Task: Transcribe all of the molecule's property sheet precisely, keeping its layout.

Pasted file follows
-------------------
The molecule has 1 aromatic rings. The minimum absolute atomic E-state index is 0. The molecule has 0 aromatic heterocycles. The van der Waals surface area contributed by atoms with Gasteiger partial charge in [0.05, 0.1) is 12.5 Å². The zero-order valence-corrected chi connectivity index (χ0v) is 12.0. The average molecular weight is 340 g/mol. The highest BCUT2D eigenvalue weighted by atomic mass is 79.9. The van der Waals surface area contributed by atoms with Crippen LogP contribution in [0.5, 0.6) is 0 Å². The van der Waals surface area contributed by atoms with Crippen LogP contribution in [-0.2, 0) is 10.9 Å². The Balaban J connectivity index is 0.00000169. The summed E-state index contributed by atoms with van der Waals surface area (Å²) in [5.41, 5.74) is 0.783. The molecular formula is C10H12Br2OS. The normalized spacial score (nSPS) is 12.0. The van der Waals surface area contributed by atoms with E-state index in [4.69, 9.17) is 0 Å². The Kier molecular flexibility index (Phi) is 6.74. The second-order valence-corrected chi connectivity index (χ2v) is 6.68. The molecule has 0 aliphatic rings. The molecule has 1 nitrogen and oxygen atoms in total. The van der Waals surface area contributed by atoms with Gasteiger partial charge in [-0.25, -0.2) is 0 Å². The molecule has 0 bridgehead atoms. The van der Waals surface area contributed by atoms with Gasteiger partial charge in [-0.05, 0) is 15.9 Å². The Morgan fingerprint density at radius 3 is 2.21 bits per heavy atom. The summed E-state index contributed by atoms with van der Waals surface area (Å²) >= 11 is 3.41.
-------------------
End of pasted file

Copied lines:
The molecule has 1 aromatic rings. The minimum absolute atomic E-state index is 0. The molecule has 0 aromatic heterocycles. The van der Waals surface area contributed by atoms with Gasteiger partial charge in [0.05, 0.1) is 12.5 Å². The zero-order valence-corrected chi connectivity index (χ0v) is 12.0. The average molecular weight is 340 g/mol. The highest BCUT2D eigenvalue weighted by atomic mass is 79.9. The van der Waals surface area contributed by atoms with Crippen LogP contribution in [0.5, 0.6) is 0 Å². The van der Waals surface area contributed by atoms with Crippen LogP contribution in [-0.2, 0) is 10.9 Å². The Balaban J connectivity index is 0.00000169. The summed E-state index contributed by atoms with van der Waals surface area (Å²) in [5.41, 5.74) is 0.783. The molecular formula is C10H12Br2OS. The normalized spacial score (nSPS) is 12.0. The van der Waals surface area contributed by atoms with E-state index in [4.69, 9.17) is 0 Å². The Kier molecular flexibility index (Phi) is 6.74. The second-order valence-corrected chi connectivity index (χ2v) is 6.68. The molecule has 0 aliphatic rings. The molecule has 1 nitrogen and oxygen atoms in total. The van der Waals surface area contributed by atoms with Gasteiger partial charge in [-0.25, -0.2) is 0 Å². The molecule has 0 bridgehead atoms. The van der Waals surface area contributed by atoms with Gasteiger partial charge in [-0.05, 0) is 15.9 Å². The Morgan fingerprint density at radius 3 is 2.21 bits per heavy atom. The summed E-state index contributed by atoms with van der Waals surface area (Å²) >= 11 is 3.41.